Voice Recognition

However, VR and AR are a way away right now. Perhaps, before them, we’ll have a phone-like device with a different form of input.

Most phones already have voice recognition capabilities. Apple has been developing Siri for almost a decade now, giving it better speech recognition, voice synthetization and inter-app functionality. Rival Microsoft is competing with its own assistant Cortana, Samsung has developed Bixby on the Galaxy s10 and both Amazon and Google have similar capabilities in Alexa and Google Home. The race is on for one of these companies to bring forward a device where one of these assistants becomes the main component.

A Wearable world

Already something we’re seeing is the loss of the smartphone as our primary screen. The Apple Watch and Samsung’s host of wearable devices take our notifications from our phones and show them to us from our wrists. Canalys estimates that Apple sold 6 million Apple Watches in Q4 2017, overtaking the total sales of Swiss watch makers. 

Casio, a more traditional watch maker, has introduced its Pro Trek smartwatch designed for rigorous use while hiking, swimming or partaking in any number of rough activities. Clearly non-tech watch companies also think there’s a market here.

Bluetooth headphones no longer require us to hang wires from our ears to our phone and what’s to say they won’t soon be connecting to our watches?

Either we’ll one day lose the phone in favour of wearable devices we needn’t hold, or the phone will remain in a diminished role, permanently sitting in our pockets until we want to change album.

Neuralink and the Future

In January 2017, Elon Musk founded Neuralink, another of his dazzling futurist ventures. Neuralink aims to develop technology that will allow human brains to interface with computers and, while at this time the company has been very secretive about its progress, if this technology becomes a reality our human world will become unrecognisable.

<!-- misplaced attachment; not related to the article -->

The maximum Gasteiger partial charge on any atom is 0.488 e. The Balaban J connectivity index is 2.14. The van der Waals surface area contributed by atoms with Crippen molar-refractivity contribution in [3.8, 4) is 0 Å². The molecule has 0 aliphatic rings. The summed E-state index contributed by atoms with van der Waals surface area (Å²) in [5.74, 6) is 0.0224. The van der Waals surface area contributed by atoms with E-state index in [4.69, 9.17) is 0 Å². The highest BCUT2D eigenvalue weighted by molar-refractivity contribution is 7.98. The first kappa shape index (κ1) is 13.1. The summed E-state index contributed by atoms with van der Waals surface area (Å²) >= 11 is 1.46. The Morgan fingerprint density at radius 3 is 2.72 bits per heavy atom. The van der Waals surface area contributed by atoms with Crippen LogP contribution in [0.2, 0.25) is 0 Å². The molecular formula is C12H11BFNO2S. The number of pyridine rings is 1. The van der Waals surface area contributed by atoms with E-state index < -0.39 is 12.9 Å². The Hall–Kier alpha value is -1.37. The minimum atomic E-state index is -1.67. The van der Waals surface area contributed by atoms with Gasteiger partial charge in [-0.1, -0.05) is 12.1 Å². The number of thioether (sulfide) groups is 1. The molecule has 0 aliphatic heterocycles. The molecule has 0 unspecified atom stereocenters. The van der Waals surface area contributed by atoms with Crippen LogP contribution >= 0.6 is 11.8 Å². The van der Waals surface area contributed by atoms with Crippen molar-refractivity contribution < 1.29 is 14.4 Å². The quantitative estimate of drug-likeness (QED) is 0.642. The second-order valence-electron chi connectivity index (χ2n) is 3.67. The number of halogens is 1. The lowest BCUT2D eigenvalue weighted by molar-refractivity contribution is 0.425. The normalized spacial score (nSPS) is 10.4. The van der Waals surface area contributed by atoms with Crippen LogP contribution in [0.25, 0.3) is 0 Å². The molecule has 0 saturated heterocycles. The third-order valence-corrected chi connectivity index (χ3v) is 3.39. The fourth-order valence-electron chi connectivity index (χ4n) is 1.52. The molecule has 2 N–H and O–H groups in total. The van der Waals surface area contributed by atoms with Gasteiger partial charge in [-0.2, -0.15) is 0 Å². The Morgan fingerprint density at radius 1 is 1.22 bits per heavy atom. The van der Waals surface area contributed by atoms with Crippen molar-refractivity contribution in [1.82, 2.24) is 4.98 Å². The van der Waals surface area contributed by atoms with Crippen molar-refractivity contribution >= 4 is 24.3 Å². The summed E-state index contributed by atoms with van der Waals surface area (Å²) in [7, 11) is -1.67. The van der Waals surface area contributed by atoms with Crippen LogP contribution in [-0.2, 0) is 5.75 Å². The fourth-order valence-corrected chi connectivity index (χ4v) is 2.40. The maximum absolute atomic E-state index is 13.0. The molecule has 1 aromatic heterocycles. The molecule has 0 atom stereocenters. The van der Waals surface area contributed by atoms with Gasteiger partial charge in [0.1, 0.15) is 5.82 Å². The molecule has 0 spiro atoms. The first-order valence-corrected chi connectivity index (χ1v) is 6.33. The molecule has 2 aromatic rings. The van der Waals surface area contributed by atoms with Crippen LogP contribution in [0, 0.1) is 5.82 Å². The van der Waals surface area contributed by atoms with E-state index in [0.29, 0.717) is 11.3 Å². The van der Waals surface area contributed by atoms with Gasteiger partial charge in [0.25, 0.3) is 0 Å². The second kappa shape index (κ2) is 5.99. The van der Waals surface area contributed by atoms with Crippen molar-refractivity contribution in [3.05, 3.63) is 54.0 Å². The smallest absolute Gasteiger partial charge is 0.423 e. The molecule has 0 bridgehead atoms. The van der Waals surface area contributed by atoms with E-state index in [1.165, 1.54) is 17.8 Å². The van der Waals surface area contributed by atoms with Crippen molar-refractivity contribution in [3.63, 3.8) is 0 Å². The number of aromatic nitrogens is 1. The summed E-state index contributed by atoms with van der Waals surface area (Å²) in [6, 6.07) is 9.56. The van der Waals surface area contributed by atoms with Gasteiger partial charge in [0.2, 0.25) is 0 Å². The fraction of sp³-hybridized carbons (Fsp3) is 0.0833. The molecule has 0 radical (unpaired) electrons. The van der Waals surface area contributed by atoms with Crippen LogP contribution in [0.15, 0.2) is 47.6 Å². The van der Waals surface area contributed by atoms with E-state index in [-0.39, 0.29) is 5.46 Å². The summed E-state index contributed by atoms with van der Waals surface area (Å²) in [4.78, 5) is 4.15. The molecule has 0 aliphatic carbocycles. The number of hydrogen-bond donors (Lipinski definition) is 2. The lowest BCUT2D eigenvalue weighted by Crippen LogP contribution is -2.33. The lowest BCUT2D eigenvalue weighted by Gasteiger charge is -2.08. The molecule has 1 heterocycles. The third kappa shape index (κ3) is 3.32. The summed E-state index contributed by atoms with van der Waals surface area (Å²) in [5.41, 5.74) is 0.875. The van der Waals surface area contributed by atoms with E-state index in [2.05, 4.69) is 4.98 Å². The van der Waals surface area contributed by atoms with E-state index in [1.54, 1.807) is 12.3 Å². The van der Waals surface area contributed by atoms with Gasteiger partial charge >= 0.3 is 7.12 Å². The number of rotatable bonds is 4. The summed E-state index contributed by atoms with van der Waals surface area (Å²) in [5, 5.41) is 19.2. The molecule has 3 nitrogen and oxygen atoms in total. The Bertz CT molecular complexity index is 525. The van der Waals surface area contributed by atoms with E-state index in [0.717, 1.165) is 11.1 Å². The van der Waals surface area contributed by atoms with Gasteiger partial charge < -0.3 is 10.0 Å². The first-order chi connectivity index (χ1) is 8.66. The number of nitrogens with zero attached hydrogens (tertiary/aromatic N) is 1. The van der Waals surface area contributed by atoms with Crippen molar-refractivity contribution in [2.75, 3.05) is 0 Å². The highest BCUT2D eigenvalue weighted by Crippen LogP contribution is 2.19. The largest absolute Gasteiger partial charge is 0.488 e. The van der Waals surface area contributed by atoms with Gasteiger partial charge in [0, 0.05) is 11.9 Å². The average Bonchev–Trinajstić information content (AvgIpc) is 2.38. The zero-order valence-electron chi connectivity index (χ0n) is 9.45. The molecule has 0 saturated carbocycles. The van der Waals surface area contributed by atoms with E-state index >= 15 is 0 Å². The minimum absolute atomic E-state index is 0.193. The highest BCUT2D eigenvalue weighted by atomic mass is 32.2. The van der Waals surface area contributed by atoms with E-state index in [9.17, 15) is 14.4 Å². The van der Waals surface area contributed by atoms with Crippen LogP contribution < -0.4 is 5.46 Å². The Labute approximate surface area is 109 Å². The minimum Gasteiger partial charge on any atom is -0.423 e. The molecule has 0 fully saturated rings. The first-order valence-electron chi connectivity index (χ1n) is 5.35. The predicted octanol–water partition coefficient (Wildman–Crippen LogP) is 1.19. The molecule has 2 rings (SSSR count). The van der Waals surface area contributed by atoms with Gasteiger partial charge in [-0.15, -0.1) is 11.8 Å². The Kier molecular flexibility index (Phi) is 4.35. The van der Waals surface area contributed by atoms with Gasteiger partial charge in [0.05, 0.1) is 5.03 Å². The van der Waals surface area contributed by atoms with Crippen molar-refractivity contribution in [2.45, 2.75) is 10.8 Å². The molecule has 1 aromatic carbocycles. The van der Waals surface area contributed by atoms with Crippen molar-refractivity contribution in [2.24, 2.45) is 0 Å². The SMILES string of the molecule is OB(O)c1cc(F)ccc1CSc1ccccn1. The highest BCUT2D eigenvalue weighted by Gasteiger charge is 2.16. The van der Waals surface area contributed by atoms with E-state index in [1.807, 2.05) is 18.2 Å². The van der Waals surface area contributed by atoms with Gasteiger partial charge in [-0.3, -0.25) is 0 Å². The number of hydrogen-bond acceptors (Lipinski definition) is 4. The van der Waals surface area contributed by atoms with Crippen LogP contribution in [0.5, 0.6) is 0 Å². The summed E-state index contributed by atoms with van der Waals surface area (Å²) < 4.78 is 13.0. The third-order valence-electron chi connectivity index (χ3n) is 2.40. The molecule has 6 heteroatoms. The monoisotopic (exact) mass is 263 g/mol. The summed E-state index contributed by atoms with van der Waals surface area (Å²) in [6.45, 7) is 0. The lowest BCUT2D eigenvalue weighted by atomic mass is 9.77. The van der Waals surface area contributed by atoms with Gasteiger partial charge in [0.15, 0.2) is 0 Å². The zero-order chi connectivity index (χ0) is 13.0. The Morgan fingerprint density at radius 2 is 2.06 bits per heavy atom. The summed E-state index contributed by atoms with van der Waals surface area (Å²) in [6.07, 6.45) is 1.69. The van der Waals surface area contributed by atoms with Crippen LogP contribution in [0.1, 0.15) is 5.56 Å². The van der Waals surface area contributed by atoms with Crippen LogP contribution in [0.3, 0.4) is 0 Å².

Imagine being able to browse the internet through your mind. Imagine calling a contact with a thought. Neuralink aims to achieve this through the use of a neural lace, a concept that originated in a science fiction novel, which is an injection of flexible circuitry into the brain.

While advances like this could revolutionise the human race, they are not without their dangers. The closer computers come to our brains, the closer our brains come to being interfaceable from the outside. An unsuspecting Neuralink customer may be one day simply minding their own business, only for someone with a laptop to steal their bank details from their mind. Even then, who knows how deep these connections may end up going. It may eventually become possible to render a live healthy human brain-dead with the push of a button. This is not to say that there will be no defence against these acts, only that they will become a threat as soon as Neuralink rolls out its first products.


Personally, I think that in the next 10-20 years, VR and AR technologies will improve to the point at which it will be more common to see somebody looking into a set of goggles (or whatever form VR and AR eventually take) than at a smartphone. While I can’t say I’m looking forwards to the Neuralink revolution, it will someday be what VR and AR are to us today.

Max O'Reilly, The Bishop's Stortford High School